OTC: Panel weighs in on future of offshore exploration
Deepwater oil and gas exploration will remain one of the world’s “pillars of supply” for its energy needs despite its high-risk exposure to remote locations and commodity price volatility, according to industry panelists at the 41st annual Offshore Technology Conference in Houston.
OGJ Senior Editor
HOUSTON, May 4 -- Deepwater oil and gas exploration will remain one of the world’s “pillars of supply” for its energy needs despite its high-risk exposure to remote locations and commodity price volatility, according to industry panelists at the 41st annual Offshore Technology Conference in Houston.
Offshore fields have yielded nearly 70% of the major oil and gas discoveries in the last 10 years, said Bob Fryklund, a director with IHS CERA and a panel moderator.
Major discoveries “are still being made” around the globe, said panelist Jim Demarest, director of international exploration for Noble Energy Inc.
These discoveries are being found through the use of ever-advancing seismic technology, Demarest said, among other things. These advances have shown industry “things we never thought possible,” he said.
Demarest noted, however, that technology largely resides in service companies and quickly becomes available to everyone, making it difficult for companies to maintain a “technical edge.”
Access to acreage also continues to challenge industry, Demarest noted. Higher commodity prices have created pressure for a “larger slice of pie” for governments, he said, speaking of rights to access acreage, particularly in sovereign nations. He said countries with a solid track record of “sanctity of contract” will continue to attract investment.
Demarest said Noble’s exploration budget for 2010 is the largest in the company's history. But the company has a disciplined approach to acquisitions, not “buying resources for resources’ sake,” he said.
As for where exploration is headed, Demarest said technology will continue to improve, but he believes that targets will continue to get smaller. At the same time, companies’ success rates also will continue to improve. “On average, the size of fields will go down, but will remain profitable,” he said.
In short, Demarest said, if industry players do not excel at exploration, they should “buy, don't try." He noted that exploration companies must have several core competencies including dealing with market volatility, having the technological know-how, and exercising financial discipline.
Being a “first mover” is risky, but “you better not be far behind,” he noted, adding, “It is not about luck.”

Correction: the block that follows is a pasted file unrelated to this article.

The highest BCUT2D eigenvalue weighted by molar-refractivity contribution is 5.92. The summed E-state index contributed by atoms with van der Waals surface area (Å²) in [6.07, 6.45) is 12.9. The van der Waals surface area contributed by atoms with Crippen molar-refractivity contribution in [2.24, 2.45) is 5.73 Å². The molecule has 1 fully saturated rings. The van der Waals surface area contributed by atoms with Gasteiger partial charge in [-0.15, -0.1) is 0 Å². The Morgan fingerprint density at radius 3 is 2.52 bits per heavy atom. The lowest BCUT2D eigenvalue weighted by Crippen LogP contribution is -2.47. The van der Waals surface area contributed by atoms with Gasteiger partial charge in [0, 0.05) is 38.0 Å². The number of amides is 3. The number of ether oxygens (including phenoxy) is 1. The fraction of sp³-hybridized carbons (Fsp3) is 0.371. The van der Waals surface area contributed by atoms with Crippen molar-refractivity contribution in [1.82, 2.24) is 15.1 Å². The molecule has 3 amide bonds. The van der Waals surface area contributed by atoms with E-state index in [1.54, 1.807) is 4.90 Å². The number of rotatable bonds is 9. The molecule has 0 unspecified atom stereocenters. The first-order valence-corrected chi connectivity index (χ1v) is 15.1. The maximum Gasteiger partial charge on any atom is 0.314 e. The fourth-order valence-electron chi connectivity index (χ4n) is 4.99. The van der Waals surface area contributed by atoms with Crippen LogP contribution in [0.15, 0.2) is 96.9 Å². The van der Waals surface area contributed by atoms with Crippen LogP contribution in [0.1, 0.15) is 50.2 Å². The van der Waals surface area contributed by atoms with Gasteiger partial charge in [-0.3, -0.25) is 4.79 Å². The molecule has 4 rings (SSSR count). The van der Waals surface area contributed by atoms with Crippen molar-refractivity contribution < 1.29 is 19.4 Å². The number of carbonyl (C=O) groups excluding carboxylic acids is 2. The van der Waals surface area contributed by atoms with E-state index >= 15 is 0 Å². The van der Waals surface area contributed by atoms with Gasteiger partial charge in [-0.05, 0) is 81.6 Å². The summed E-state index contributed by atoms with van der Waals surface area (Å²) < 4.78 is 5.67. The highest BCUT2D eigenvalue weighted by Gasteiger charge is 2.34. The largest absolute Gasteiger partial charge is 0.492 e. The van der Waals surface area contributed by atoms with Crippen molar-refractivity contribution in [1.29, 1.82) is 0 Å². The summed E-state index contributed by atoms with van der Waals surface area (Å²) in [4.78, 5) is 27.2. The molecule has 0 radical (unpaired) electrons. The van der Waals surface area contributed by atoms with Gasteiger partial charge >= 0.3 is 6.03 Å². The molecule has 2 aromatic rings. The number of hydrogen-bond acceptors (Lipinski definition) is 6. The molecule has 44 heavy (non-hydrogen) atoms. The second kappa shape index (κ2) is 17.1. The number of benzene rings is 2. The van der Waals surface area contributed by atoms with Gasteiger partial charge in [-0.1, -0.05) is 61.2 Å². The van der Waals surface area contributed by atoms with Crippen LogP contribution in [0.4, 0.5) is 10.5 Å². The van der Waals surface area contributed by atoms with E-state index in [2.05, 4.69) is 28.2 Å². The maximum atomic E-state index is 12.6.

ConocoPhillips, meanwhile, has changed its direction in recent years to organic growth, said Larry Archibald, senior vice-president. The major is choosing to expand through exploration and “high-impact wildcats,” he said, adding, “There’s lots of running room in resource plays.” The company intends to continue expanding its footprint in deepwater plays, he said.
Archibald added that there are many deepwater plays that remain lightly tested. Other areas have been off-limits because of being tied up in boundary disputes.
Overall, Archibald said, “The revolution has been in horizontal drilling and completion.”
World consumption growing
“The world is consuming a major deepwater Gulf of Mexico field every day,” observed Frank Patterson, vice-president, international, Anadarko Petroleum Corp. The average discovery in the gulf is about 83 million boe, Patterson calculates, and the world consumes about 85 million bo/d. Of that total, the US consumes about 20 million bo/d. The average global field size (in 2000-09), meanwhile, is about 22 million boe, he said.
Anadarko is looking for oil internationally and has had “a good run on exploration in the last few years,” Patterson noted. Good technology is key, he said, but how that technology is applied is just as important.
In short, Patterson said, the exploration game is “not about unconventional resources” as it is “about unconventional thought.”
Like other panelists, he agreed access remains a challenge. Patterson pointed out, “Fields do not abide by political and geographical boundaries.”
Other strengths of Anadarko include consistent and efficient investment as well as alignment with the right partners. “It can be contentious at times,” between partners, but it’s about “communication, communication, communication,” he said.
Regarding technology, it is most important to use “the right tool, at the right time, at the right price,” Patterson said.
In the end, he said, companies need to remain “committed to the process.”
Advances in the computing environment has been one of the major developments behind the improvement of seismic technology and imaging, said Jeff Spath, president, reservoir management, Schlumberger.
Advances in technology used to measure and log while drilling, for example, allow for companies to have the “ability to image where we’re going, and while we’re going.”
Separately, the panelists opted not to comment directly to questions posed by the press about the Deepwater Horizon semisubmersible incident now spilling crude oil into the Gulf of Mexico. Officials from BP PLC, which was leasing the semi from Transocean Ltd., also cancelled at least one planned appearance at the conference so that it could concentrate efforts on continuing spill-response efforts.
Contact Steven Poruban at firstname.lastname@example.org.